The Commons Veggie Breakfast ($20)
Sustainable fish cartoccio ($26)
Spring salad ($15)
Healthy stack ($14) + bacon ($6)
Aged beef cheeseburger ($20)
My awesome sister made a (paleo) banoffee cheesecake (original recipe here) with chocolate in the toffee and the icing as per my request. I would take this version over any regular cheesecake any day.
Cakeage was $2.50 per head and we also paid a 10% surcharge due to the size of the group, which was clearly stated in their booking policy.
My birthday was last week. Most of the gifts I received were (surprise, surprise) food-related. I also enjoyed a free $20 lunch courtesy of Paleo Cafe and my annual free Boost juice.
Lunch at Paleo Cafe started with a triple C crunch treat that allowed us to wait for food (we were hungry). My usual go-to drink is long black but this time Alvaro wanted to share a salted caramel thick shake (dates, cashew butter, banana, maple syrup, sea salt and coconut milk) which was insanely delicious.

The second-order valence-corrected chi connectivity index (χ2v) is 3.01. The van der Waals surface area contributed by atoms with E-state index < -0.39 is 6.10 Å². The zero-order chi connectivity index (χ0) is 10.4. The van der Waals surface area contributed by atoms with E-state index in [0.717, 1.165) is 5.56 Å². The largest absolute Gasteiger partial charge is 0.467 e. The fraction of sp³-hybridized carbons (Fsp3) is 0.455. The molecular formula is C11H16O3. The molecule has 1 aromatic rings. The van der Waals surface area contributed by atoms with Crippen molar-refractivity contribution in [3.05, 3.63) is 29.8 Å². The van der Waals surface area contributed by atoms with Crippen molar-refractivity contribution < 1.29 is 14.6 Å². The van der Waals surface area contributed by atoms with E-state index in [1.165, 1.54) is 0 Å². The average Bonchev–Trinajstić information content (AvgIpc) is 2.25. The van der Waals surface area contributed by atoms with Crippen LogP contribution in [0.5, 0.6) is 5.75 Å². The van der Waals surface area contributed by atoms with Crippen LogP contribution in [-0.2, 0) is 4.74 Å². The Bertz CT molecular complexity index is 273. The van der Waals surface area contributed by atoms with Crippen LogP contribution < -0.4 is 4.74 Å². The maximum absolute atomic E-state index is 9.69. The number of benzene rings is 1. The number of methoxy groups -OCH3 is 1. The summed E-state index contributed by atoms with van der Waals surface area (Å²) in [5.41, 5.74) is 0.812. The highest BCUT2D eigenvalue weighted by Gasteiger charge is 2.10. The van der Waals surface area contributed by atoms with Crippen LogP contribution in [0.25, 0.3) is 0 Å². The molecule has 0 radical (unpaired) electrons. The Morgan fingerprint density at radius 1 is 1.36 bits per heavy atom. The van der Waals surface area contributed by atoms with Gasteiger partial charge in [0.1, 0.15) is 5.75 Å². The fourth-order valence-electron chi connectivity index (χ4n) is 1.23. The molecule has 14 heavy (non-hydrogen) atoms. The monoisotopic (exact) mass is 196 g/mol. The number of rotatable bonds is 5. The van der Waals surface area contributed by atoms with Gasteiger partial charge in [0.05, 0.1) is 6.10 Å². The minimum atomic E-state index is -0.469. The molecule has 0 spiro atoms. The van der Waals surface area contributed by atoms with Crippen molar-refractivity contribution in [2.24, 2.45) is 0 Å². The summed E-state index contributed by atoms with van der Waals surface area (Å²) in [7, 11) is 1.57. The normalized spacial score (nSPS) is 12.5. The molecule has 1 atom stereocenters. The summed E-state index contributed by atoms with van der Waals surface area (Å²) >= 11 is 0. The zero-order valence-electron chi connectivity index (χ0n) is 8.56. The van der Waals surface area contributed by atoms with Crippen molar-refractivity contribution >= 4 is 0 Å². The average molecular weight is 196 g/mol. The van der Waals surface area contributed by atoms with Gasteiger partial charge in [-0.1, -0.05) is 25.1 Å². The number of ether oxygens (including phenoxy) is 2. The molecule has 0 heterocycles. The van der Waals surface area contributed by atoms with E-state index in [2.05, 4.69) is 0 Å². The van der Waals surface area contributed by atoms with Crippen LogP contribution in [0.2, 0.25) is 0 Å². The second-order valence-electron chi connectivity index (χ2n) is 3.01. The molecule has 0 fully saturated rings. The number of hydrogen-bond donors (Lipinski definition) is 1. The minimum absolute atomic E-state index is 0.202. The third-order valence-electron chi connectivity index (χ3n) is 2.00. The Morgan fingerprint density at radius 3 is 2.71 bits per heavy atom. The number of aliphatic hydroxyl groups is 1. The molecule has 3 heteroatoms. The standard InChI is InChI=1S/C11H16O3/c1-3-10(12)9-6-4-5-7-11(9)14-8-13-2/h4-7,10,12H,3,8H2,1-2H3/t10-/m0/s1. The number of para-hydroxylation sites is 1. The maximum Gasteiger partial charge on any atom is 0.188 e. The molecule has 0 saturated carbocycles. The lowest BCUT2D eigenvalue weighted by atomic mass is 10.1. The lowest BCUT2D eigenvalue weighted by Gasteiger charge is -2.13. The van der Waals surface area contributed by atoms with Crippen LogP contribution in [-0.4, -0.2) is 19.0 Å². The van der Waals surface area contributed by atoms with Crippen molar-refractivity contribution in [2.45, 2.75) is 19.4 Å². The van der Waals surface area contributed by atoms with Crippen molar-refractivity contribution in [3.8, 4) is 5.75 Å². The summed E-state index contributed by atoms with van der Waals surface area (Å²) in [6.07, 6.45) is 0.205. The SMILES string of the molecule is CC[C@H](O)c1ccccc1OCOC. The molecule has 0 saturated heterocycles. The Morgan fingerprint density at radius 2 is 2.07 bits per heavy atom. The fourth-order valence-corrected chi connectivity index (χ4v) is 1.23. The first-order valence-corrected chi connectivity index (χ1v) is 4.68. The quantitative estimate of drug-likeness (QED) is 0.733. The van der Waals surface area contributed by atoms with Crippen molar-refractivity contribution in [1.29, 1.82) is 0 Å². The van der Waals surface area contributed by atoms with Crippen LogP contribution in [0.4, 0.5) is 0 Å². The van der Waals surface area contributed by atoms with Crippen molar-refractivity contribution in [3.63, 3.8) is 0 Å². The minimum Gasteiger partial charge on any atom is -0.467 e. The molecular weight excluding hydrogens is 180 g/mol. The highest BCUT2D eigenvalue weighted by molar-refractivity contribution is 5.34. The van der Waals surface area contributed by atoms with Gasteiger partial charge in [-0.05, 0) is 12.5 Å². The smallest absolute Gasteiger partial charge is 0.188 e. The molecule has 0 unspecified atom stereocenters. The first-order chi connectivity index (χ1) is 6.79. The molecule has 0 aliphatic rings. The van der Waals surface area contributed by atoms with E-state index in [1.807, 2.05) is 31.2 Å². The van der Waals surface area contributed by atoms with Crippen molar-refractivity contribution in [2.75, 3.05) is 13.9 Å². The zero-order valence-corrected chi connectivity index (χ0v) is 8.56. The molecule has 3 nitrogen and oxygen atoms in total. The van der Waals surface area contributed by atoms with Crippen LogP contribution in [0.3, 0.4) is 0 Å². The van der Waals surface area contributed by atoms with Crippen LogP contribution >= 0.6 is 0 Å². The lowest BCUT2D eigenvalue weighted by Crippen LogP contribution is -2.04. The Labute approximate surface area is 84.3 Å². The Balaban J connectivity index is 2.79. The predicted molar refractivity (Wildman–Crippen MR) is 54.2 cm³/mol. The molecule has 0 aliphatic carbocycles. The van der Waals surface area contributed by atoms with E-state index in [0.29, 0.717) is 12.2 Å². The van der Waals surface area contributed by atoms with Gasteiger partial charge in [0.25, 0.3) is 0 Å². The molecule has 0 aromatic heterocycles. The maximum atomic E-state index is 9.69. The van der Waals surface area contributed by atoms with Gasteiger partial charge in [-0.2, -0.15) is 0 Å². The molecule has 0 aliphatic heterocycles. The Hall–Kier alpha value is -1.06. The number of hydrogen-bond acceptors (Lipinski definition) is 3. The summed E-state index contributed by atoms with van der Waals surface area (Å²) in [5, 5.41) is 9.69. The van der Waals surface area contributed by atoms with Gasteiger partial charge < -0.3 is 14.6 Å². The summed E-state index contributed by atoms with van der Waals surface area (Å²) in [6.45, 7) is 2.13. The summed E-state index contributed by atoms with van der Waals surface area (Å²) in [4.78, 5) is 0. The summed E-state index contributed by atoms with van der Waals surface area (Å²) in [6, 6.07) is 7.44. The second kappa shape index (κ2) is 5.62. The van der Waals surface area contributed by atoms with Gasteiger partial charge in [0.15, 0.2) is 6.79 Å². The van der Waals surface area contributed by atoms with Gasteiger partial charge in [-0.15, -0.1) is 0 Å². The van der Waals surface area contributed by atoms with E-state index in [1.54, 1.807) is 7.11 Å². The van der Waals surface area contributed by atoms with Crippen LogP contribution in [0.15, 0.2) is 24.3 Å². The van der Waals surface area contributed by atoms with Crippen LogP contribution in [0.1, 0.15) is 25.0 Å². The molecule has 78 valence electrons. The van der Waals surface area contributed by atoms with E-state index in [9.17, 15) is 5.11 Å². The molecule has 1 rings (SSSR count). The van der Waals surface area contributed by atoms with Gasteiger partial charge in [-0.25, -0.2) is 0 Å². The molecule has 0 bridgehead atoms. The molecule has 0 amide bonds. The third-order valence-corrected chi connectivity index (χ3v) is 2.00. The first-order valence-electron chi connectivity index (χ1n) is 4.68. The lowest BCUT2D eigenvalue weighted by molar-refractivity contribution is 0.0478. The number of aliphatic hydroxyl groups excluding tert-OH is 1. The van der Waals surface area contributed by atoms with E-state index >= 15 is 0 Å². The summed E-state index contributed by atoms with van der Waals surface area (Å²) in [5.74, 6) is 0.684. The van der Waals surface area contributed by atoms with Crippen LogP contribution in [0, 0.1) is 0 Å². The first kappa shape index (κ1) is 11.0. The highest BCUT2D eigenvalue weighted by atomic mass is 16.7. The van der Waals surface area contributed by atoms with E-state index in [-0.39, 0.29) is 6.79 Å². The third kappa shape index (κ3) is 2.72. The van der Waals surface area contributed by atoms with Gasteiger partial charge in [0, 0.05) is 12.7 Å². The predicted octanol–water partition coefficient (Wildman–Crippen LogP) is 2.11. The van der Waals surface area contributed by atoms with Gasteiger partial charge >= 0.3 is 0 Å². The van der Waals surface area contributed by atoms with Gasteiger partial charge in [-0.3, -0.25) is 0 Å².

1/2 triple C crunch ($4.50)
Salted caramel thick shake ($8)
I finally got to try the chicken and roast vegetable stack (oven roasted chicken thigh, capsicum, eggplant and zucchini wrapped in bacon served with a sweet potato bake, steamed broccolini and a creamy mustard sauce). It sounds better than it looks and it tastes just as good as it sounds.
Chicken and roast vegetable stack ($18)
From the specials menu we chose the seafood marinara (prawns, barramundi and squid in a Napoli sauce with sweet potato noodles). The sauce was delicious, the seafood was perfectly cooked and the dish was pretty filling.
Seafood marinara ($20)
My Boost juice of choice this year was grape escape (spinach, pineapple, green grapes, banana, coconut water & ice). Unfortunately (or fortunately!) they had ran out of grapes so I got a less sweet and more refreshing drink with cucumber instead.
Boost juice, original size
Next post: this year’s birthday lunch.
Naked Foods specialises in bulk pantry essentials like nuts, seeds, flours, oils, vinegars, soaps, etc. It’s like the bulk section of your local health food shop but bigger. Many of their products are organic or at least insecticide free.
The system is simple: they provide brown paper bags to fill up with your goodies. You write down the product code on the bag (there are jars with evidence of pens that are no longer there so BYO) and they weigh it at the register.